Orthodox thinking frowns upon any street closure, diversion or narrowing as inconveniences that motorists should be spared. A city's arteries need to be kept free-flowing, but when roads form about 12 per cent of total land use and motor vehicles rule, one must also ask how an equitable balance can be struck. Cars glide dominantly everywhere, even in and out of buildings, while pedestrians have to scamper out of the way, suck in pollutants and struggle with uneven surfaces, kerbs and poorly connected pathways.
What is emerging in many cities is a progression away from the narrow view of "streets as conduits for cars" and towards a notion of "streets as places", as noted by the New York-based Project for Public Spaces. The ambitious ask for streets to be transformed into grand boulevards or to serve as the town square - which existed in many communities before it was converted into yet another carpark. While urban mobility remains important here, the Urban Redevelopment Authority recognises the potential of selected streets to become "temporary public spaces" that can be utilised meaningfully by communities. A liveable city, which is the guiding vision of the Sustainable Singapore Blueprint, is rightly one that puts people first, especially when carving out and shaping spaces in dense areas.
This is a necessary step to help rekindle the vibrancy of local life in places that people might gravitate towards. Alas, many such spaces that were once part of the cultural and social consciousness of people no longer exist. Some happened to be inconveniently sited (like the old National Library building in Stamford Road) or needed to be sanitised (like the old Bugis Street).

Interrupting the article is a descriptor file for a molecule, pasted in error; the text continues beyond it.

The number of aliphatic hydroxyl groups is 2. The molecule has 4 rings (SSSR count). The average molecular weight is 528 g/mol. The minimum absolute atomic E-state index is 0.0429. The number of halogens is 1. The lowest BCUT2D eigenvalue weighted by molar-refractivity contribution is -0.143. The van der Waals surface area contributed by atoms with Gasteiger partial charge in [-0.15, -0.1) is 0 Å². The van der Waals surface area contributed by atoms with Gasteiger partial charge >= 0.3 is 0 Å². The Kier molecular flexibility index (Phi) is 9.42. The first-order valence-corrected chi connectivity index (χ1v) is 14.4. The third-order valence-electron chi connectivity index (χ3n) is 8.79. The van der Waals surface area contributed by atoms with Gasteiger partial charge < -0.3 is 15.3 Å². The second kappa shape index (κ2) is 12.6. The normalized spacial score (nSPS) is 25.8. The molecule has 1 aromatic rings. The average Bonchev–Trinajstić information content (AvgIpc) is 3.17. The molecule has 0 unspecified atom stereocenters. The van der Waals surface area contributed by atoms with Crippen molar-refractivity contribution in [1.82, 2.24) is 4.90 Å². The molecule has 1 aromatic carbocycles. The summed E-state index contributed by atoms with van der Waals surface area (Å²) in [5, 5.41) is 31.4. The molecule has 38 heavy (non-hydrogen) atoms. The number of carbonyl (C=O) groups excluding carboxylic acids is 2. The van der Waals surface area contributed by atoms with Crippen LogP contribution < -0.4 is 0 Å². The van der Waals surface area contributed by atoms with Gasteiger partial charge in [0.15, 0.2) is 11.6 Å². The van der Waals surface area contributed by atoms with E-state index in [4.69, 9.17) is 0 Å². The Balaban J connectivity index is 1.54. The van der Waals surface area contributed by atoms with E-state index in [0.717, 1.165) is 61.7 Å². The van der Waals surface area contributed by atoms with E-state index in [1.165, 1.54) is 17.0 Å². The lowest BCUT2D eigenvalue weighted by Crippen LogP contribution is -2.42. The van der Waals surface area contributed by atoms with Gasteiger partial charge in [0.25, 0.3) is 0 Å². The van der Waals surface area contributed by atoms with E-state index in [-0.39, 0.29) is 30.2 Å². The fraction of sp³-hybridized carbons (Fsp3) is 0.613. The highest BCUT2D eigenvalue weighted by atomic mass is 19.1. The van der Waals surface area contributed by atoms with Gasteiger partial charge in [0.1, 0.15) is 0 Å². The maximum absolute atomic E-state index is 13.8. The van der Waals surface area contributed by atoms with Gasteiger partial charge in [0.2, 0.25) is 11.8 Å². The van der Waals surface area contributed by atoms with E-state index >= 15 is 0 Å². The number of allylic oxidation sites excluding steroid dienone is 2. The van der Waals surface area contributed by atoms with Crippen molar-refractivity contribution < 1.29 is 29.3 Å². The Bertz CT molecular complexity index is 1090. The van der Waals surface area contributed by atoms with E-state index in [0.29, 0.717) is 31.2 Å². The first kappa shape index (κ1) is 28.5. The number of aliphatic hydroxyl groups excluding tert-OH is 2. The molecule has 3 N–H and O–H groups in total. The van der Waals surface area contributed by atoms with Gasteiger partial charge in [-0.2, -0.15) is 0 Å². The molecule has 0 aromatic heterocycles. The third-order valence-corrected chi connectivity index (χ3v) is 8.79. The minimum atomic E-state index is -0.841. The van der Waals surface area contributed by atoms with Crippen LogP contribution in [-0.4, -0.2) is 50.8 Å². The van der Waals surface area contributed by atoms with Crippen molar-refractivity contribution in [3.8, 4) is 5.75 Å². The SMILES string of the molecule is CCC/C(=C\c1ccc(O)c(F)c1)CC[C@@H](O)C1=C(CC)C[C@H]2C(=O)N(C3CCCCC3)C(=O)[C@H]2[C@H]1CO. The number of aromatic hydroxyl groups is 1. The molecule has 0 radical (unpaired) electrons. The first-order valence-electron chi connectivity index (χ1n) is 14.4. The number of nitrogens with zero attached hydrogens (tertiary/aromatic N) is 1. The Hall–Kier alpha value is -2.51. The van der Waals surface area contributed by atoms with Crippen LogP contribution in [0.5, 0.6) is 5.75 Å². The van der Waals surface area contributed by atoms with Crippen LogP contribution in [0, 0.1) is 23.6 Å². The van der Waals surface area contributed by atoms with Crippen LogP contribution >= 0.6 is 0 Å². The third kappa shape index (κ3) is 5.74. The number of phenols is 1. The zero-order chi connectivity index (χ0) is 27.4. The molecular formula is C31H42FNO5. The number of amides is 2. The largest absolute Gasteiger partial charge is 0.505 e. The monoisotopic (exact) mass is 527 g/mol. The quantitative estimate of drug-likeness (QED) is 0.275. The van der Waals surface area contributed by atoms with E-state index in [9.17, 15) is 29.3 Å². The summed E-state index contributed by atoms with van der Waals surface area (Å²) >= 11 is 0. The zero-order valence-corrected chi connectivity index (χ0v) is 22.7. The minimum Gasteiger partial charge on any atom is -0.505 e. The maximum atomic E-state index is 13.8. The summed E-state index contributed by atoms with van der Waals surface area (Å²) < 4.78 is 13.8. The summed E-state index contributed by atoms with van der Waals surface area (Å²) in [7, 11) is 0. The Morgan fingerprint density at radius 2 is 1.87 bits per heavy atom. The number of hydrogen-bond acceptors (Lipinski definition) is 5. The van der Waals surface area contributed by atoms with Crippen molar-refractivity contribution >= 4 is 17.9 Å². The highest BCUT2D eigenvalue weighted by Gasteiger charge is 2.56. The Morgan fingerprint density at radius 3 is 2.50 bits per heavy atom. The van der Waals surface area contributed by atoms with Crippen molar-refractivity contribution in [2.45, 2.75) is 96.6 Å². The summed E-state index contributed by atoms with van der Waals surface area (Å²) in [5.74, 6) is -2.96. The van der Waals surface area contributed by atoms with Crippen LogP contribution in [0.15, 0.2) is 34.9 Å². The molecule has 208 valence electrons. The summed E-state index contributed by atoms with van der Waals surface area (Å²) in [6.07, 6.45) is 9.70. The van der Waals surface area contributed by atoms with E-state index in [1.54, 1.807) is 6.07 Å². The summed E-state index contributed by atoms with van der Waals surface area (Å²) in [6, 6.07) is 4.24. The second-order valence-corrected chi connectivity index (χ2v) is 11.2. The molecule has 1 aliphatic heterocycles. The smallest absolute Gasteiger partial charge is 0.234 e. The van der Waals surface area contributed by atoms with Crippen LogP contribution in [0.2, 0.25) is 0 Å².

One might transform places with redevelopment zeal and plant infrastructure there with revenue-earning potential. That would not be far removed from the mercantilist approach of the island's former colonial rulers. Or one could acknowledge that throbbing public spaces are an essential part of the high-quality living environment envisaged within today's masterplans.
Hardware might come together perfectly in some spots while others might look colourful outwardly, yet these would be barren without people. Hence the need to spur more street activities that can attract widespread participation. Examples are outdoor dining in Haji Lane and Club Street, and the Singapore Wellness Association's PlaystreetsSG events. Without community involvement, even a gilded district could appear lifeless most of the time.
Green public spaces have grown over the years, and, thankfully, there's also greater awareness of the need for well-designed spaces for people to gather for a host of reasons - best determined by the community rather than by officials. Public spaces thus energised can perk up the city's spirit.